RawhideLast week I read a post on author Matt Haig’s blog about some of the things he’s learned after being a writer for 12 years. It’s pretty funny and I suspect terribly true if you want to check it out.
Of his 24 items, one really struck me–#8. “They say that to be a writer you need a thick skin. This is true. But the bummer is that to write well you need to be a hypersensitive freak.”
First I laughed really hard. Then I pondered it a bit. And you know, he’s right (or “they” are–“they” often are). You’ve got to be sensitive enough to notice things, to pay attention to how people act and feel and react. You need to notice sounds and smells and the way yellow leaves fly from the trees in autumn like tumbling bits of sunlight.
That’s what makes writing feel authentic. But when you send your words out into the world, you have to be prepared for people to, um, tell you what they think. And from what I’ve seen on Amazon reviews, they don’t always have sweet, kind, supportive thoughts.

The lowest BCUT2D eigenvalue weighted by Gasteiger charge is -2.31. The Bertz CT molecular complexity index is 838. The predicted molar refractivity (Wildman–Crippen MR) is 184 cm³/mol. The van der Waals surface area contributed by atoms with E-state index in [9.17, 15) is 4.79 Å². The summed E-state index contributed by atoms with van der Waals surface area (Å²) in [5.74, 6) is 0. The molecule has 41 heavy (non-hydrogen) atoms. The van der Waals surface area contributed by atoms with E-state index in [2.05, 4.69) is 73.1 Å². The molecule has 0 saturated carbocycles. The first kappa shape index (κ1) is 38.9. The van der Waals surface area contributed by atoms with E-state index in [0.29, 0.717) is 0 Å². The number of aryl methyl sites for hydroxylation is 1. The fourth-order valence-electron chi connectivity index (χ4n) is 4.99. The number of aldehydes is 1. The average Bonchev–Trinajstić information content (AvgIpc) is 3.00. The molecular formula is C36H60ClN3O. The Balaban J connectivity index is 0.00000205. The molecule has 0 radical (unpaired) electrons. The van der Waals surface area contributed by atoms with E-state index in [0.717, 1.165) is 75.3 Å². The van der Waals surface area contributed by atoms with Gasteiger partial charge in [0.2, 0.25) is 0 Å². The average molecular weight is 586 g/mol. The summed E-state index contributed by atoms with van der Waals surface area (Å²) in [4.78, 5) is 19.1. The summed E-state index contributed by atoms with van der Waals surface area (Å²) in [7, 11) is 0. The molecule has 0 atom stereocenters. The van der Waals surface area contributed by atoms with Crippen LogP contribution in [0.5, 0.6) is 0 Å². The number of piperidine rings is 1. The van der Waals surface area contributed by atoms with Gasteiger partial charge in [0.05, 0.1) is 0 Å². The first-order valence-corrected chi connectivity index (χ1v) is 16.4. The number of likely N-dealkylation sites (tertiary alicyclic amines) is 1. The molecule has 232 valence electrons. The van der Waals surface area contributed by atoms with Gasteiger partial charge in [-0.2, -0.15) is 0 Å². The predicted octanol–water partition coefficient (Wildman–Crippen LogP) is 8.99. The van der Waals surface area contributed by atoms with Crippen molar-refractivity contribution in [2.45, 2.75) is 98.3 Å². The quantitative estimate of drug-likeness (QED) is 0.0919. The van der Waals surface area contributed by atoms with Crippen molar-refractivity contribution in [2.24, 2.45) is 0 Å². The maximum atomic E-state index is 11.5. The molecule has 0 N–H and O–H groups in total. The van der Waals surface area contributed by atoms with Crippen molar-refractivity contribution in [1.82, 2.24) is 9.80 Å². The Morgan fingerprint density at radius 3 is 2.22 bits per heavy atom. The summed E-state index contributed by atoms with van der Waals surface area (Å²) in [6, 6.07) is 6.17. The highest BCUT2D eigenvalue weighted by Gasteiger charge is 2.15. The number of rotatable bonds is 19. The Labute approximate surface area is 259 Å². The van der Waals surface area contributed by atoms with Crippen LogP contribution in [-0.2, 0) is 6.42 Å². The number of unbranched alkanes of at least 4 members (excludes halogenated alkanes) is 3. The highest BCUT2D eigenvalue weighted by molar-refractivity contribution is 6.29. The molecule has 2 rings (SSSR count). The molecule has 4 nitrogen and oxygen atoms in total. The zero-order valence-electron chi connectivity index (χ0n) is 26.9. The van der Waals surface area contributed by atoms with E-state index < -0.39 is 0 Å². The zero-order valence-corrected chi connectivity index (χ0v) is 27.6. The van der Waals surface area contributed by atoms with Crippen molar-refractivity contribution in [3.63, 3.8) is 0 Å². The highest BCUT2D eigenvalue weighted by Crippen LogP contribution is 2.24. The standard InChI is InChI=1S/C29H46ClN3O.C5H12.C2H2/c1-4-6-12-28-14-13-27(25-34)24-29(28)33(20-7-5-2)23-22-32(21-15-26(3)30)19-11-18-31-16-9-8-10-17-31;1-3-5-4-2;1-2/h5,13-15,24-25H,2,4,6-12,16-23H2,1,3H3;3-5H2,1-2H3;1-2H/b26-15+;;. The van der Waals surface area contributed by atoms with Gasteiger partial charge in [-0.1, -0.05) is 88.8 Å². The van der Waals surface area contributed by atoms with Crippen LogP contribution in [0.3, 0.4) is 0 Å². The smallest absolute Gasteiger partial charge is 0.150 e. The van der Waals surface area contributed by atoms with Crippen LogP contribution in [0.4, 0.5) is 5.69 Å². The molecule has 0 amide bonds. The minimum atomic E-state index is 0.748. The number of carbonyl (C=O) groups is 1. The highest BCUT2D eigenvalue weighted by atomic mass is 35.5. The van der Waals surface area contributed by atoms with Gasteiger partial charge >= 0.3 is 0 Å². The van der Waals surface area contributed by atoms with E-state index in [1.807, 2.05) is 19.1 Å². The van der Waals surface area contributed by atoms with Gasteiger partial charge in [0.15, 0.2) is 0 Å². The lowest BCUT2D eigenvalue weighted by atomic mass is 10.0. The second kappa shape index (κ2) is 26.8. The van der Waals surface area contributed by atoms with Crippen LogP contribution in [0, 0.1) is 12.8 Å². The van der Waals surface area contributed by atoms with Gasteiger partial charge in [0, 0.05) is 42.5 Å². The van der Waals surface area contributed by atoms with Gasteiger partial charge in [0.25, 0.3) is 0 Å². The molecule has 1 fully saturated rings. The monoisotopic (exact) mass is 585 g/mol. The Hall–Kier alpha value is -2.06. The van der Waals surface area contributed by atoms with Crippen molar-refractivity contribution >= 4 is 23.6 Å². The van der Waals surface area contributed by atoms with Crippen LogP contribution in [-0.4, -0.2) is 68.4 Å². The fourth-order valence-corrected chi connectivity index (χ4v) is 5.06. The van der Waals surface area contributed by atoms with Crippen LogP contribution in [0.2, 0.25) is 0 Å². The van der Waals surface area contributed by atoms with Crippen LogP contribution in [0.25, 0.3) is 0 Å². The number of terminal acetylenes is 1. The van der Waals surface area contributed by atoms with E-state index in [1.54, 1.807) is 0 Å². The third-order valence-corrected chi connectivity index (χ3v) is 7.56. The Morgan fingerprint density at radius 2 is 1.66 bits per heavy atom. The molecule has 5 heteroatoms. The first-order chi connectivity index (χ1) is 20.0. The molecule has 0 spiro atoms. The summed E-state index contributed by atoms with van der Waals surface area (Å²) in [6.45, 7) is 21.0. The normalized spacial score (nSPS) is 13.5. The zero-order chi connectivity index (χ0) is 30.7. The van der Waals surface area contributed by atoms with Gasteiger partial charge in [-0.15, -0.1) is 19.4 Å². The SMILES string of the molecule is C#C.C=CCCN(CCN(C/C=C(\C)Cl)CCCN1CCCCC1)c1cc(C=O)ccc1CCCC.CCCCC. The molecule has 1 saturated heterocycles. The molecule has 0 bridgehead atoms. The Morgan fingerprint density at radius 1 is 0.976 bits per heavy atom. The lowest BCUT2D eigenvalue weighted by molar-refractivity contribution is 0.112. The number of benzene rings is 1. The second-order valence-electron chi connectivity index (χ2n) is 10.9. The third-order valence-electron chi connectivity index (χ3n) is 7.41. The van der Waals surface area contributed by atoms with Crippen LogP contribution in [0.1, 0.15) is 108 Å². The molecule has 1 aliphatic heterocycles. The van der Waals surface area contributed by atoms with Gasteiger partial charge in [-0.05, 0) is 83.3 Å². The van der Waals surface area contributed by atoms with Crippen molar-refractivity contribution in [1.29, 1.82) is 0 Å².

So what’s a writer to do?
It occurred to me that it’s not unlike the Christian walk. We have to be open enough to love, well, everyone. But we also have to be strong enough to remain standing when loving people gets difficult.
Oh. Wait. Seems like there’s a scripture for that.
Ephesians 6:13-17 – “Therefore put on the full armor of God, so that when the day of evil comes, you may be able to stand your ground, and after you have done everything, to stand. Stand firm then, with the belt of truth buckled around your waist, with the breastplate of righteousness in place, and with your feet fitted with the readiness that comes from the gospel of peace. In addition to all this, take up the shield of faith, with which you can extinguish all the flaming arrows of the evil one. Take the helmet of salvation and the sword of the Spirit, which is the word of God.”
I guess Christian authors have a secret weapon when it comes to being sensitive and thick-skinned at the same time. The Holy Spirit makes me sensitive and the armor of God makes me strong.
Now promise you’ll remind me of that when I get my first bad review.